At 54, with two straight NCAA bids in just three years at Iona, Tim Cluess is anything but an overnight success. Yet some still view him as an up and coming coach on the NCAA scene after years of high school and local college coaching.
Cluess went 264-78 from 1991-2005 at St. Mary's in Manhasset.
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"I was never looking to move beyond high school. That's where I wanted to be," said Cluess, whose MAAC champion Gaels (20-13) are seeded No. 15 in the West Regional and will play No. 2 seed Ohio State on Friday in a second-round game in the NCAA Tournament.
His idols were Frank Morris, who coached at St. Agnes, and Jack Curran, the legend at Archbishop Molloy who passed away earlier this week. "I wanted to be a lifer like they were," Cluess said.
When the administration changed at St. Mary's, Cluess was out of a job and wondering what his next one would be. He became a part-time coach at Suffolk CC-Brentwood, then spent four years at C.W. Post, with a combined record of 120-33.
Cluess applied for Iona, never expecting to get the job. "It was about 15 minutes talking to him that I knew he was the guy for the job," said former athletic director Patrick Lyons, who now has a similar job at Seton Hall. "I'll never forget," he said. "I'll get the players and I'll coach them up. Did I know three years later, he would have the success he's had? It's just been off the charts. It's fantastic."
Cluess, who lives in Floral Park, is 70-33 at Iona, using the same formula he did at below the Division I level. He identifies players who may have fallen through the cracks, junor-college transfers or just those looking for a change of scenery. When Lamont "Momo" Jones left Arizona, Iona became the right fit for the lights-out scorer, who is among the nation's leaders at 23.0 points per game. The other core transplants are David Laury (Lamar State), Tre Bowman (Midland), Taaj Ridley (Lawson State CC) and former Hills West star Tavon Sledge (Iowa State)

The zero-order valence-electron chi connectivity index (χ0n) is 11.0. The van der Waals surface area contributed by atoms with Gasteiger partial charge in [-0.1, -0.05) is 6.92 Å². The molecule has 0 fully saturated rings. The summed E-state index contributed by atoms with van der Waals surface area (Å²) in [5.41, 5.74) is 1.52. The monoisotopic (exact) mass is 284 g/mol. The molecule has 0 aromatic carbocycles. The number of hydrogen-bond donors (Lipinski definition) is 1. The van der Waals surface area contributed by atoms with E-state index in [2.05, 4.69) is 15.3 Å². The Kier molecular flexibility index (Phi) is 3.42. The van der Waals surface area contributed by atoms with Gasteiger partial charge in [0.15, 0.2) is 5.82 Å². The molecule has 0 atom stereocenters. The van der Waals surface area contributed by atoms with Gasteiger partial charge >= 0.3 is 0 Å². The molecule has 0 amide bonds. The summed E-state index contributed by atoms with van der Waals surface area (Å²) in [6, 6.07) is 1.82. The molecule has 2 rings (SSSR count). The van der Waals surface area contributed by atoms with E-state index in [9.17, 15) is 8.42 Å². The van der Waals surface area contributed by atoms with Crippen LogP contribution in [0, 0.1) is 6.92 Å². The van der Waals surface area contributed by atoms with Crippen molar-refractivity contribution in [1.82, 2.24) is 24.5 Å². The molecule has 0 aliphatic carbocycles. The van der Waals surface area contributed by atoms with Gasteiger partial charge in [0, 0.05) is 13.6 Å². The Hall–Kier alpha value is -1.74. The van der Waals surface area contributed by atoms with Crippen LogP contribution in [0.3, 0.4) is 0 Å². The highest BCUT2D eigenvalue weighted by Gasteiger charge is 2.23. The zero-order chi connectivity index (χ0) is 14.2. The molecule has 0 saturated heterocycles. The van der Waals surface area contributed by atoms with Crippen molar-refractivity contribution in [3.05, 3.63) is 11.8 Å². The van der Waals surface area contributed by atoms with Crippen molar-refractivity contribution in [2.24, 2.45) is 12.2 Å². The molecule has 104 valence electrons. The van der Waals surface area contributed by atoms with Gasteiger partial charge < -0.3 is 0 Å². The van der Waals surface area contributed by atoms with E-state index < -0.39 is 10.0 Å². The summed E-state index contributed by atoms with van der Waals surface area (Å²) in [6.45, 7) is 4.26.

"It's difficult [recruiting] because all the kids in the area are looking for the higher level, bigger dreams," Cluess said.
"You have to be unconventional at times, that's what we try to be, we've made a home for some guys who have gone higher and wanted to came back in the New York area."
Cluess has a solid program player in guard Sean Armand, who is the only player from Cluess' first year. "From Day 1 as a freshman, he wanted me to come in and to show a lot of passion," Armand said. "He's a hard-nosed guy. He expects the best out of everybody."
Iona is seeking redemption from last year's first round of the NCAA Tournament, when it had a 25-point lead over BYU but lost, 78-72.
"You don't let go of it," Armand said. "It's always in the back of your mind to know, it motivates you more than anything."
Cluess said: "We were the smallest team in Division I basketball last year and we played 20 minutes of the best basketball anyone played in the tournament. When we ran out of gas, they just played better than us in the second half."
A victory or two in the this year's tournament and Cluess could see his profile rise again. He resisted talk of moving on from Iona, saying, "I don't like to mess with happiness."
That was very close to what Jim Valvano said all those years ago when his coaching success at Iona catapulted him to North Carolina State and an NCAA title.